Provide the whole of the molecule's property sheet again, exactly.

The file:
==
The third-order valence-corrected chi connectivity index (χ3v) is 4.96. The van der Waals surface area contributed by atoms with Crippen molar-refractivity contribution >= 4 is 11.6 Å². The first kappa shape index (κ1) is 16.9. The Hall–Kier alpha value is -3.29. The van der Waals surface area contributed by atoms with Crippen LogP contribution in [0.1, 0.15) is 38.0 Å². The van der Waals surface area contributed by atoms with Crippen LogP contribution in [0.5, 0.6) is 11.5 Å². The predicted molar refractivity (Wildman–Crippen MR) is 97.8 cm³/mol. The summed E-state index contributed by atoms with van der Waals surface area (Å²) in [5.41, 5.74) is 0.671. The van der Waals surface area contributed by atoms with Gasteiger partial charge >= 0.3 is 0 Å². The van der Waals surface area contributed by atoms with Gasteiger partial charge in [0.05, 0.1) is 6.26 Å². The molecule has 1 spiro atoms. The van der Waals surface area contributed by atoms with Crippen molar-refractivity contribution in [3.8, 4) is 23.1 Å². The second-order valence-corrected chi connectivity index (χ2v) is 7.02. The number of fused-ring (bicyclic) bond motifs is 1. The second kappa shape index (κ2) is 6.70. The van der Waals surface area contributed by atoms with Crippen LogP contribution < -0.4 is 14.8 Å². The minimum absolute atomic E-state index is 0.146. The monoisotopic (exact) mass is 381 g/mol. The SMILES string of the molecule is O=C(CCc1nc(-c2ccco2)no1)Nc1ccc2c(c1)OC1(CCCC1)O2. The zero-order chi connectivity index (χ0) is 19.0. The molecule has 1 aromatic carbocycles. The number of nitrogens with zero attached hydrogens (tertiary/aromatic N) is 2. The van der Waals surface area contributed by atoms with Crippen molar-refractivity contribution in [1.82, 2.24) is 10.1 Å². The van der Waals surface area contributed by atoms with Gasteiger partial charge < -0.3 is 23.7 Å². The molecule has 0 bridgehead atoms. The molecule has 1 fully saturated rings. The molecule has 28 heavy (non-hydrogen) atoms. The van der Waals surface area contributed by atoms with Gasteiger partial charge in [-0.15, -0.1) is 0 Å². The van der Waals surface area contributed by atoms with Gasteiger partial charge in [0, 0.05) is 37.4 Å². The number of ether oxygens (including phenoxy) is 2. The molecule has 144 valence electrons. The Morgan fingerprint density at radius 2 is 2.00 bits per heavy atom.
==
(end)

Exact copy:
The third-order valence-corrected chi connectivity index (χ3v) is 4.96. The van der Waals surface area contributed by atoms with Crippen molar-refractivity contribution >= 4 is 11.6 Å². The first kappa shape index (κ1) is 16.9. The Hall–Kier alpha value is -3.29. The van der Waals surface area contributed by atoms with Crippen LogP contribution in [0.1, 0.15) is 38.0 Å². The van der Waals surface area contributed by atoms with Crippen LogP contribution in [0.5, 0.6) is 11.5 Å². The predicted molar refractivity (Wildman–Crippen MR) is 97.8 cm³/mol. The summed E-state index contributed by atoms with van der Waals surface area (Å²) in [5.41, 5.74) is 0.671. The van der Waals surface area contributed by atoms with Gasteiger partial charge >= 0.3 is 0 Å². The van der Waals surface area contributed by atoms with Gasteiger partial charge in [0.05, 0.1) is 6.26 Å². The molecule has 1 spiro atoms. The van der Waals surface area contributed by atoms with Crippen molar-refractivity contribution in [3.8, 4) is 23.1 Å². The second-order valence-corrected chi connectivity index (χ2v) is 7.02. The number of fused-ring (bicyclic) bond motifs is 1. The second kappa shape index (κ2) is 6.70. The van der Waals surface area contributed by atoms with Crippen LogP contribution < -0.4 is 14.8 Å². The minimum absolute atomic E-state index is 0.146. The monoisotopic (exact) mass is 381 g/mol. The SMILES string of the molecule is O=C(CCc1nc(-c2ccco2)no1)Nc1ccc2c(c1)OC1(CCCC1)O2. The zero-order chi connectivity index (χ0) is 19.0. The molecule has 1 aromatic carbocycles. The number of nitrogens with zero attached hydrogens (tertiary/aromatic N) is 2. The van der Waals surface area contributed by atoms with Crippen molar-refractivity contribution in [1.82, 2.24) is 10.1 Å². The van der Waals surface area contributed by atoms with Gasteiger partial charge < -0.3 is 23.7 Å². The molecule has 0 bridgehead atoms. The molecule has 1 fully saturated rings. The molecule has 28 heavy (non-hydrogen) atoms. The van der Waals surface area contributed by atoms with Gasteiger partial charge in [-0.15, -0.1) is 0 Å². The van der Waals surface area contributed by atoms with Gasteiger partial charge in [0, 0.05) is 37.4 Å². The number of ether oxygens (including phenoxy) is 2. The molecule has 144 valence electrons. The Morgan fingerprint density at radius 2 is 2.00 bits per heavy atom.